The Museum was founded in Arezzo in 1957, following an agreement between the municipality of Arezzo and the Ministry of Education, at the time in charge of the “Fine Arts” , regarding the management of the Municipal Picture Gallery’s collections, which were mainly the result of the suppression of the religious orders and the acquisition of the Bartolini, Funghini, and Fossombroni collections; and, generally, of all the historical collections belonging to the Fraternita dei Laici.
The latter had entrusted them to the city already by 1934-35. Numerous loans by the Florentine Galleries have added to the initial core collections, including the more recent 1964 bequest of the Salmi collection to the State, which was expanded in 2010 with a new donation from the heirs.
Since the war, following a series of complex events, the collections were gathered in the present location, Palazzo Bruni Ciocchi, also known as “della Dogana”. A ministerial decree dated 7 October 1972 finally established the two state museums in Arezzo: the Archaeological Museum in the former Convent of San Bernardo and the Museum of Medieval and Modern Art.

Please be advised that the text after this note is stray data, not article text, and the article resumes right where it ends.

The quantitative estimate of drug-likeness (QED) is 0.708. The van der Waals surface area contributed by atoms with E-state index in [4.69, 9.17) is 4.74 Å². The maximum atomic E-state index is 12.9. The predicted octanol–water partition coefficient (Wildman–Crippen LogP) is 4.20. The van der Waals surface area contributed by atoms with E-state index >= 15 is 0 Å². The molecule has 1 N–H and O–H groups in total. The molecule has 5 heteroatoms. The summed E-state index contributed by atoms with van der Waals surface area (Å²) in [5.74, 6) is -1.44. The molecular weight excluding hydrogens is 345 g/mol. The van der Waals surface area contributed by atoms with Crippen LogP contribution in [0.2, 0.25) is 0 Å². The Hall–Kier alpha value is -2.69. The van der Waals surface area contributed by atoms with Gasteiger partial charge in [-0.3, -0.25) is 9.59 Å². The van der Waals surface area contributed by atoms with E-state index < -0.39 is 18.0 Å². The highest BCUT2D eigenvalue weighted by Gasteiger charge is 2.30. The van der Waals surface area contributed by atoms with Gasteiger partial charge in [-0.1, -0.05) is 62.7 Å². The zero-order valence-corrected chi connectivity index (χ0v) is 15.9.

The museum is divided into twenty rooms on three floors. The works are arranged chronologically, going from the Middle Ages to the 19th century.
The Customs Palace
The building’s popular name of “della Dogana”, (i.e., Customs) refers to the time when it was occupied by the State Monopolies. The post-war restoration work lasted for many years and returned the palace to its stately appearance.
Construction of the palace in the mid-15th century, incorporating pre-existing 14th-century buildings was began by the family of Leonardo Bruni, chancellor of the Florentine Republic and renowned humanist.
Also dating back to this period is the large colonnaded courtyard, which has retained its Renaissance aspect and may be accessed from one of three entrances on Via San Lorentino.